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We recently moved offices, and the only changes I am aware of we have made to the network is to move the servers and desktops onto a new IP range 172.50.0.*/23. However, we are now experiencing intermitten and very odd communication between machines.

We have 2 Active Directory domains, and all the servers on one of the AD domains can be pinged OK, and they can all talk to each other fine.

However, on the second domain, we are experiencing intermittent and strange ping behaviours. What we are seeing is as follows:

  • Some servers simply don't respond to pings from other servers, but will respond to pings from other machines on the same subnet.

  • Some servers respond intermittently to pings from other servers, whilst at the same time responding reliably to other servers / workstations.

  • Some servers respond only once to a ping, and then never respond again such as:

    ping mailfilter.intranet.domain.com Pinging mailfilter.intranet.domain.com [172.50.0.240] with 32 bytes of data: Reply from 172.50.0.240: bytes=32 time<1ms TTL=128 Request timed out. Request timed out. Request timed out.

  • Sometimes I'm seeing slow response times, such as 800ms, which is certainly not normal considering both servers are connected to the same GB switch.

What we have tried is the following:

  • Reconfigure the switches back to Factory defaults

  • Replace all switches with different switches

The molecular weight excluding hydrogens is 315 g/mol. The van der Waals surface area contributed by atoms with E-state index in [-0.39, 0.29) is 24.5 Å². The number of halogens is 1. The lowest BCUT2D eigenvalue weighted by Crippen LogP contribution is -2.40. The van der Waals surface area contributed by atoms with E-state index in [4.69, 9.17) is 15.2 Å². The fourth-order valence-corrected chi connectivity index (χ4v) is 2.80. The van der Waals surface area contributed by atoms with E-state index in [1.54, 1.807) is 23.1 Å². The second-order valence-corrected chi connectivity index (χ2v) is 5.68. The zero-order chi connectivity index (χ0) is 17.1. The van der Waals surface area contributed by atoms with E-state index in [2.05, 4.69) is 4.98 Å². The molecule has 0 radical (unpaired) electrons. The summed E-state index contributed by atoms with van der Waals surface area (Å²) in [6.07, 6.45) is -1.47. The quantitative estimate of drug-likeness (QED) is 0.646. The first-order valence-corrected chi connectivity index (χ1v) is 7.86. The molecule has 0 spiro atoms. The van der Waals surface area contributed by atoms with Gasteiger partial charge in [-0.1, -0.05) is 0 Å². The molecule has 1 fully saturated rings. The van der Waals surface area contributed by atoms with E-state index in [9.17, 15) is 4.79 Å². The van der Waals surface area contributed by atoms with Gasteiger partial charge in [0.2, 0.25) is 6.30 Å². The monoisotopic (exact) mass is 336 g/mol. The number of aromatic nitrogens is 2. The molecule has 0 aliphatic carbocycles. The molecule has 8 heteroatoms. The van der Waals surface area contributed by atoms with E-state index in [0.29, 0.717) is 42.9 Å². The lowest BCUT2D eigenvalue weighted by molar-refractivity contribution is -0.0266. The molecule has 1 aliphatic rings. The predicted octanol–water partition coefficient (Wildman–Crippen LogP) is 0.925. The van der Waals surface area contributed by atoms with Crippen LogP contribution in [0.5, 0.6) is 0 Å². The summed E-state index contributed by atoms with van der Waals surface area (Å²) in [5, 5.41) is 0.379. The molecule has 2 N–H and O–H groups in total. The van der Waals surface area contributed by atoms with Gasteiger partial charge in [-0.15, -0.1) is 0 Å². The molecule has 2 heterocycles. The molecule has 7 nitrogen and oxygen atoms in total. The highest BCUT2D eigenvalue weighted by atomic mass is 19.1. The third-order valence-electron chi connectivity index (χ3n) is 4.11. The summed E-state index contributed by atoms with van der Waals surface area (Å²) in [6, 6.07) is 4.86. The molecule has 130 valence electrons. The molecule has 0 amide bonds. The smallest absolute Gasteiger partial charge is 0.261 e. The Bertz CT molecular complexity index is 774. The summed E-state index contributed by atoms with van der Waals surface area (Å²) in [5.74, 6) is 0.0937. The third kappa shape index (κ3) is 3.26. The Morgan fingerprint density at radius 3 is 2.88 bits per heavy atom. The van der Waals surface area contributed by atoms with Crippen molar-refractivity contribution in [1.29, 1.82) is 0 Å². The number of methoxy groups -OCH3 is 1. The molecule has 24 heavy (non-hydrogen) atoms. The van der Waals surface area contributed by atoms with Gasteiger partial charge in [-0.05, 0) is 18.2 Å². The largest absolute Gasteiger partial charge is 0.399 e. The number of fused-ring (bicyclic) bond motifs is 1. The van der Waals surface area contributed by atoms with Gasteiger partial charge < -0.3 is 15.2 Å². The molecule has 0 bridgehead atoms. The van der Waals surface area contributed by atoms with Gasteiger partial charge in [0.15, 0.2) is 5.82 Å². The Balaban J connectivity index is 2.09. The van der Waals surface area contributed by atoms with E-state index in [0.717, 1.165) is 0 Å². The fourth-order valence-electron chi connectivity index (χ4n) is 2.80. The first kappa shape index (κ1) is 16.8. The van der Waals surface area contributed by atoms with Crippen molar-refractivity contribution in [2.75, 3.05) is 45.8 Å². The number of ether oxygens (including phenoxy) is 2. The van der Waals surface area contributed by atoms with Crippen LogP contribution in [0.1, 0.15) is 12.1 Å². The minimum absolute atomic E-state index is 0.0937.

• Add devices onto the network one at a time until the issue returns, and there is no pattern. The servers respond to pings fine for a little while, and then after some time the issue returns

  • Moving servers from one domain to another, does not appear to resolve the issue for now, although it's only been a few hours...

I really don't know where to turn next. Is it possible there are some legacy IP based rules hidden somewhere which could be causing this?

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How many switches are in use? Have you checked for a switch loop? –  joeqwerty Apr 15 '11 at 14:32
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Just an observation from the ping command output in your question. I think you should be pinging using IP addresses at this time just to get DNS problems out of the equation and focus on IP addressing. –  Zero Subnet Apr 15 '11 at 16:42
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I think Joe is on track, are you certain there isn't a loop anywhere on the network? if switching is sound, and subnet mask is the same, you are pinging port to port, it should work, there is nothing else to it. –  SpacemanSpiff Jul 5 '11 at 2:30

1 Answer 1

up vote 0 down vote accepted

Duplicate IP's on the network?

Circular route somewhere?

Bad network card?

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Well Windows is not registering a duplicate IP when it starts up, and I know it normally does if there is, so I would assume not. –  Matthew O'Riordan Apr 15 '11 at 14:12
    
Sorry, on the circular route stuff, I don't think so, I unpatched every device and added them back one at a time. I got to around 7 devices before the problems returned and there was very little connected. Bad network card is not possible as we have changed the NIC in one of the servers and still have the same problem. –  Matthew O'Riordan Apr 15 '11 at 14:13
    
Never "assume" windows does or doesn't do anything, and duplicate IP detection is tricky and can't always be done in a few seconds. Also, the bad network card doesn't have to be the server, it can be any card or port on the network. When you added devices back in, did you catch any correlation between a device and when the problems started again? –  Caleb Apr 15 '11 at 14:42
    
Nope, no correlation whatsoever. I even unplugged the offending device and the problems persisted... Really struggling to figure out where to look next. –  Matthew O'Riordan Apr 15 '11 at 15:27

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